Lutosławski/Bartók: Musique funèbre (ECM New Series 2169)

Musique funèbre

Witold Lutosławski
Béla Bartók
Musique funèbre

Hungarian Radio Children´s Choir
Stuttgarter Kammerorchester
Dennis Russell Davies conductor
Recorded May 2004 and February 2010, Liederhalle, Stuttgart
Engineer: Peter Laenger
Executive producer: Manfred Eicher

Conductor Dennis Russell Davies leads the Stuttgart Chamber Orchestra in a program of music by, and dedicated to, Béla Bartók. The disc opens in the latter vein with Witold Lutosławski’s Musique funèbre, composed between 1954 and 1958 for the 10th anniversary of Bartók’s death. The title, often erroneously translated as “Funeral music,” is better rendered as “Music of mourning,” and connotes homage to one of Lutosławski’s greatest inspirations, if not the greatest, for he never dedicated a work to another composer. Although the piece’s overarching development resembles Bartók’s Music for Strings, Percussion and Celesta, the opening cellos closely prefigure the robust, overlapping memorial of Henryk Górecki’s Symphony No. 3, even if they do chart a vastly different geography, from collective to individual landing. That initial feeling of density and weight gives way to a dark airiness. Motives bend and sway—at moments pliant, at others sharply angled. Darting violins bring us closer to a sense of inner turmoil and bold reckoning. The Bartókian flavor is clear yet faged, and falls back where it began: in the solemn cellos. Ashes to ashes.

As Wolfgang Sandner observes in this album’s liner notes, for Bartók the music of Hungary’s peasants “was the source of a radical new musical system, not material for reverting to a nostalgic transfiguration of the original sounds.” In light of this, we might reckon his Romanian Folk Dances of 1917 not as an archival storehouse but, more like Estonian composer Veljo Tormis’s choral arrangements, as an experiment made fresh by extant impulses. While for me the reference recording by Midori and Robert McDonald (1992, Sony Classical) gets to the core of the music in ways I’ve not since heard, the Stuttgarters’ soaring performance of this 1937 arrangement for string orchestra by Arthur Willner articulates the orbits of its moons with surprising precision. A delicate piece of nevertheless sweeping proportions, it moves by a hand unseen. The solo violin stands out like a red rose among a field of black, its changes organic, even a touch mournful, in the present setting. As the mosaic evolves, it gives light to the translucent cells of its becoming. The flute-like strings in the enlivening finale give us reason to rejoice in the shadows.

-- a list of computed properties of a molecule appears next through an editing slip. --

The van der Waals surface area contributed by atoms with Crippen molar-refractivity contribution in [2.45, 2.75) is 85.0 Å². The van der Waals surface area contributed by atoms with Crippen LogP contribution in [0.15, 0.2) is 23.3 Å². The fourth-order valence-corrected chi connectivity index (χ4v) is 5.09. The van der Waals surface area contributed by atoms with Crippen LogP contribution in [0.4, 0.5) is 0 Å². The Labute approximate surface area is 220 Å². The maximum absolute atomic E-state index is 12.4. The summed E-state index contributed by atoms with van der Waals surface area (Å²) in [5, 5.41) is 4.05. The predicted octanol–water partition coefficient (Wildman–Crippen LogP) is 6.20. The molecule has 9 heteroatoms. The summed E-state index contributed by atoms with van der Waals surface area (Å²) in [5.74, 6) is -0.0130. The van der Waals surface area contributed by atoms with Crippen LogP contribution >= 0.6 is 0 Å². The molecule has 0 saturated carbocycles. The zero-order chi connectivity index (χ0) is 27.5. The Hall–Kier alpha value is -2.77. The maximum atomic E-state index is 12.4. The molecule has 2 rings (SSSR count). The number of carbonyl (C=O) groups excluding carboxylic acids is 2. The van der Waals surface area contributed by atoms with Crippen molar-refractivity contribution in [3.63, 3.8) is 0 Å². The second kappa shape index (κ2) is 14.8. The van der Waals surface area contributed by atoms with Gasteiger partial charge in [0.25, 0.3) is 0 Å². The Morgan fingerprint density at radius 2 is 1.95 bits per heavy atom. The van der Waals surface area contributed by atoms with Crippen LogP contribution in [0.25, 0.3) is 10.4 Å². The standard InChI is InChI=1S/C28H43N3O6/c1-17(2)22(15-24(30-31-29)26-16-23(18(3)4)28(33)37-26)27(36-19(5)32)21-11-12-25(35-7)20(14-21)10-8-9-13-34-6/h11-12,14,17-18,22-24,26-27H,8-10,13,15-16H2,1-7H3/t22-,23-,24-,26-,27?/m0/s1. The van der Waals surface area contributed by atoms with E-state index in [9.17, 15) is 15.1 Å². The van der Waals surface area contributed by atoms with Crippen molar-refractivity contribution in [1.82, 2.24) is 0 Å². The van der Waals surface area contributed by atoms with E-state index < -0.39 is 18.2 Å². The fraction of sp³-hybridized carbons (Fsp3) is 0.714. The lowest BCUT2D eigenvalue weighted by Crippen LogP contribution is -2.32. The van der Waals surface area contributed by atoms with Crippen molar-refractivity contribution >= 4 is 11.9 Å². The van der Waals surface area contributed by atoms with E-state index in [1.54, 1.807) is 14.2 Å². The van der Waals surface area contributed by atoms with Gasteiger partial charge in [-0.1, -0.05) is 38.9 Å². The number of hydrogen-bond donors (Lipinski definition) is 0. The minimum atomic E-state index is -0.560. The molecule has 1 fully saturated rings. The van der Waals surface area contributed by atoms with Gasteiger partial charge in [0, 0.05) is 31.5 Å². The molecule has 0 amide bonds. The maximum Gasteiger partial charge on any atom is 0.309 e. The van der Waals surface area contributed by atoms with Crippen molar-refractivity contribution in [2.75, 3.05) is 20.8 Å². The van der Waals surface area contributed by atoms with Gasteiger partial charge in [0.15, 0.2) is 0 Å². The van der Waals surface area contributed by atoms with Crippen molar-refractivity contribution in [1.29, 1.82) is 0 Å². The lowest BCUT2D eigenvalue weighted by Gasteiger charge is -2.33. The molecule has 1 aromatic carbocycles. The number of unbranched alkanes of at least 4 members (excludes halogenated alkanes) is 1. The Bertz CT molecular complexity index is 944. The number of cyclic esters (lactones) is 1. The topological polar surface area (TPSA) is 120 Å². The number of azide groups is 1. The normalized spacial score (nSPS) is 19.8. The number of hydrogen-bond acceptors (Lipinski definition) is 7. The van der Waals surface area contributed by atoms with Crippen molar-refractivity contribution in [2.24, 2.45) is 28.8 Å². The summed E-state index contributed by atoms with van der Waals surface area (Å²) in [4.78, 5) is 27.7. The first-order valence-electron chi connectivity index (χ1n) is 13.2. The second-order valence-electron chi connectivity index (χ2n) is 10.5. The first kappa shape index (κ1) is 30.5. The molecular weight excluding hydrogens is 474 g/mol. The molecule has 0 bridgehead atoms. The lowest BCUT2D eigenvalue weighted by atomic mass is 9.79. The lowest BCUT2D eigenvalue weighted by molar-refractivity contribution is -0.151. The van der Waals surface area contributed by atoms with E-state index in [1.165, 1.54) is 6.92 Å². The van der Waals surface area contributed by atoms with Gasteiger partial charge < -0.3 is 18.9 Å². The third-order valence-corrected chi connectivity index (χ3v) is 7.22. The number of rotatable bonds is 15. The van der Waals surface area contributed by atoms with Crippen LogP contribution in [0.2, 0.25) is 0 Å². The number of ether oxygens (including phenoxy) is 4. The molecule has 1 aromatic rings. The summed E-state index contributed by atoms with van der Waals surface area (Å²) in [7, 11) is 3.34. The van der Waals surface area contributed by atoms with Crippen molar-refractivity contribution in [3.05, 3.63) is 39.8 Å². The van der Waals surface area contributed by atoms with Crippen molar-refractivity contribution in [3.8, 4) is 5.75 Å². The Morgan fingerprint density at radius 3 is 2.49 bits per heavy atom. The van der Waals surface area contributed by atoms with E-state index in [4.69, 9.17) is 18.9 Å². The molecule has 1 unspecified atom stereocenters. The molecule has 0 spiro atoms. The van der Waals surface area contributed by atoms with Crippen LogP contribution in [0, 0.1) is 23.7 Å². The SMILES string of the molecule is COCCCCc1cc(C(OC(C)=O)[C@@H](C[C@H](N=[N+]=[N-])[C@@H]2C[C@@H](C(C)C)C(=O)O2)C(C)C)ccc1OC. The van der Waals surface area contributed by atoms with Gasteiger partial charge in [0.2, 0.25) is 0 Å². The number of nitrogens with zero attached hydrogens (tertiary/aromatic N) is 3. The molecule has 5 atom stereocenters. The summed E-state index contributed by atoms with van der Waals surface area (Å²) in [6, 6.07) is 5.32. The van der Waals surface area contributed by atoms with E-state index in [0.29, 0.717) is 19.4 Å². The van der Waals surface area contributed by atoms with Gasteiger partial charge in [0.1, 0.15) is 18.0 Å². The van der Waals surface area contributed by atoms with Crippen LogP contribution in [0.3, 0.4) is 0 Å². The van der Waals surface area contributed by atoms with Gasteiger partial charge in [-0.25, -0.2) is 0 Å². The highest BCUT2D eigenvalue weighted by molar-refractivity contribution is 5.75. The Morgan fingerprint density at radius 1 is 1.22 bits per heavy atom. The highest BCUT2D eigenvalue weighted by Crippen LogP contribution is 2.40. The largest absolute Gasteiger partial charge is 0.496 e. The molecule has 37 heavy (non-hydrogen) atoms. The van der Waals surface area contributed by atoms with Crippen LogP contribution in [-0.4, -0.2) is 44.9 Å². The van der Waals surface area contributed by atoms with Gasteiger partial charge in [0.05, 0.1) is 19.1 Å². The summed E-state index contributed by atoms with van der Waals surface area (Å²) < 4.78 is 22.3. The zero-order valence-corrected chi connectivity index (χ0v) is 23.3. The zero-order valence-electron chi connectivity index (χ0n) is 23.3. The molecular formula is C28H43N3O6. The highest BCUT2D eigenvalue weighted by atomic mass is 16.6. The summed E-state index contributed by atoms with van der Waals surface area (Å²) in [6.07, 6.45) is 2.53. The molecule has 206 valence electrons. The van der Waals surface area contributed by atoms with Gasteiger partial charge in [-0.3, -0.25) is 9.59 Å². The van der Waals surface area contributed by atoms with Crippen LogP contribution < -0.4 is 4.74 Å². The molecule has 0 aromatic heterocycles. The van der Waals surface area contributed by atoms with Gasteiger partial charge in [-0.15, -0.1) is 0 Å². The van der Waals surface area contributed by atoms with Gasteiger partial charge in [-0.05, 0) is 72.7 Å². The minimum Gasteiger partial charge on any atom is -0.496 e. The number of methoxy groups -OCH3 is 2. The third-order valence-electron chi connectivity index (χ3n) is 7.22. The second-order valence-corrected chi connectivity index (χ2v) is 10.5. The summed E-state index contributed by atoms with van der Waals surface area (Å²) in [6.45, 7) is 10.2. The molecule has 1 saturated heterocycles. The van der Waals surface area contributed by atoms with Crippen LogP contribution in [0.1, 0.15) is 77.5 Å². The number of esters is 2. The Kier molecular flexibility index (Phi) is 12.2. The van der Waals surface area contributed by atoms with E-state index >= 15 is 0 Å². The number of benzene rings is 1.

So, too, does the Divertimento. Composed 1939 in dedication to Paul Sacher (who commissioned the work) and the Basler Kammerorchester, it achieves novel balance of spiritedness and restraint under Davies’s direction. Its unmistakable beginning lures with its insistent rhythm but would just as soon fragment into multiple galaxies of melodic thought. There is a smoothness of execution in the tutti passages and a paper-thin delicacy to the solo strings. While one might expect that energy to be sustained, it waxes and wanes in a most natural, thought-out-loud sort of way that lends especial insight into Bartók’s compositional process. The second movement proceeds slowly at first, but then, with the coming of dawn, stretches its gravity. The lower and higher strings forge an implicit harmony, an acknowledgment of the invisible forces connecting them both. The contrast between double basses and violins is one not of tone but of purpose: the lowers an unstable fundament, the uppers a firmament in turmoil. This chaos they share as if it were blood. The final movement returns the promise of that dance with wit. There are, of course, intensely lyrical and slow-moving parts, with the violin carving surface relief, but always returning with that whirlwind of fire.

In the wake of this dynamism, selections from Bartók’s 27 Two- and Three-Part Choruses (1935-41) come as something of a breather. They are not adaptations of folksongs, but were composed in such a style at the behest of Zoltán Kodály. With evocative titles like “Wandering,” “Bread-baking,” and “Jeering,” each is a vignette of imagined life. A snare drum pops its way through the choral textures, by turns martial and lyrical, adding colors of interest throughout. And while these pieces hardly hold a candle to his a capella choruses (the orchestral writing feels at points superfluous), they provide welcome contrast to the veils that precede it with gift of vision.

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